The vast majority of college students are struggling with anxiety, burnout, or depression, but few are using student mental health services.

Many students struggle, but few use mental health resources

A survey suggests the vast majority of college students are struggling at least somewhat with anxiety, burnout, and/or depression, but few report using college mental health services

Key points:

Mental health issues are increasing on college campuses, affecting the vast majority of college students, according to the results of a new survey by Wiley.

The report, The Student Mental Health Landscape, shows more than 80 percent of college students say they are struggling emotionally at least somewhat, with more than a fourth saying they are struggling significantly. And 58 percent say they are dealing with declining mental and emotional health.

Students are largely dealing with anxiety (59 percent) and burnout (58 percent), followed by depression (43 percent).

The pandemic appears to have fueled the mental health crisis among these students, as 60 percent of respondents noted that their mental and emotional health has been negatively impacted by that global ordeal.

They also are facing a wider range of emotional disorders since the pandemic, with burnout, COVID-related issues, and ADHD on the rise.

“Student mental and emotional health continues to grow as a problem on college campuses,” said Amanda Miller, Wiley group vice president, Academic Publishing Group. “We urge college officials and instructors to seek out ways to help reduce the strain it creates for students, staff members, and loved ones alike.”

Other challenges

Students cite a number of challenges they are facing in addition to declining emotional health, including balancing school with work or family (59 percent), paying for tuition (50 percent) and living expenses (49 percent), and uncertainty on how to best prepare for a future career (41 percent).

They are also struggling with engagement and retention in the classroom, confirming the findings of Wiley’s 2023 State of the Student report. Around six in 10 (61 percent) say staying engaged and remaining interested in classes is a challenge.

Most students turn to friends and family for support; few turn to college health services

To help deal with their emotional and mental health struggles, most students (83 percent) say they are turning to their friends and family for support. A much smaller number say they use social media sites and blogs or a counselor or therapist outside of school, with only 14 percent saying they are using college health services.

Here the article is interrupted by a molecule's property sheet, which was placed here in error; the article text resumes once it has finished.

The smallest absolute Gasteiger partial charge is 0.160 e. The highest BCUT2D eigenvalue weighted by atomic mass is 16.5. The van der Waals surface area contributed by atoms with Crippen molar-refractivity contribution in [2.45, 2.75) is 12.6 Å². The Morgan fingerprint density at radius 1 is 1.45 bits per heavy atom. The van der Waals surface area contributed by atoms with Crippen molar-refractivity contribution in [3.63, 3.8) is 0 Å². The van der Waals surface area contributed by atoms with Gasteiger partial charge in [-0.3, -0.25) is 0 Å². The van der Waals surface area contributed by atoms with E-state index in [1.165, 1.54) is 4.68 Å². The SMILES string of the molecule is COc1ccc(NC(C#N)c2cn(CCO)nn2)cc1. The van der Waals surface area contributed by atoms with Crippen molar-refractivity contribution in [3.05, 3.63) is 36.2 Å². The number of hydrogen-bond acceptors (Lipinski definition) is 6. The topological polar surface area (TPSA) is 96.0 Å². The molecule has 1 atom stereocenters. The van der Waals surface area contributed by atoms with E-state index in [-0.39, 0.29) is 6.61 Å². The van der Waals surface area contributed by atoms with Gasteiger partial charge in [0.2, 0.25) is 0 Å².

Around a third of students say they are seeking out more counseling for their mental health post-pandemic, with almost half saying they are doing so due to the negative impact the pandemic had on their emotional health.

“The student mental health crisis is real, and evident every single day in my classroom,” said Catherine A. Sanderson, co-author of Psychological Science, Real World Psychology and Psychology in Action. “Students worry about on-going pressures in their current lives and their future lives. Understanding these pressures and the strategies that work to help students feel both engaged and supported is essential for all instructors.”

“Transitioning into college is a significant life event, and the more students are struggling with their mental health before this transition, the more support they need,” said Dr. Hayley Watson, clinical psychologist and author of Finding the Words: Empowering Struggling Students through Guided Conversations. “Colleges should focus on well-being as a primary concern in students’ first year of entry. Offering classes that focus on teaching mindfulness, personal growth, and mental health skills can provide students with the tools they need to navigate the challenges they face and make a significant impact on the mental health of the next generation.”


The report offers a number of recommendations for instructors and institutions to help address the growing student mental health crisis they are facing, including the following:

  • Addressing students’ preference for hybrid learning: Schools will need to offer more flexible and hybrid programs to keep up with students’ changing needs and challenges.
  • Increasing student engagement: Offering more engaging class discussions and group projects can potentially help increase engagement, making it easier for students to focus and retain the material and decrease emotional stress.
  • Providing more instructor support: Nearly half of students cite that getting extra support from their instructors resulted in a positive impact on their mental and emotional health.
  • Maximizing opportunities for peer support: Creating more opportunities for students to interact with each other and connect with peers they can relate to can help elevate some of their emotional struggles.

This report is the second in a series of three surveys focusing on mental health issues among practitioners, students, and faculty. The first report, The Psychology Practitioner: Navigating High Demand, Burnout, and Telemedicine, issued in December 2023, revealed that mental health practitioners are seeing an increasing number of patients since the pandemic, leading them to struggle with burnout and managing their own emotional health.

This press release was originally published online.

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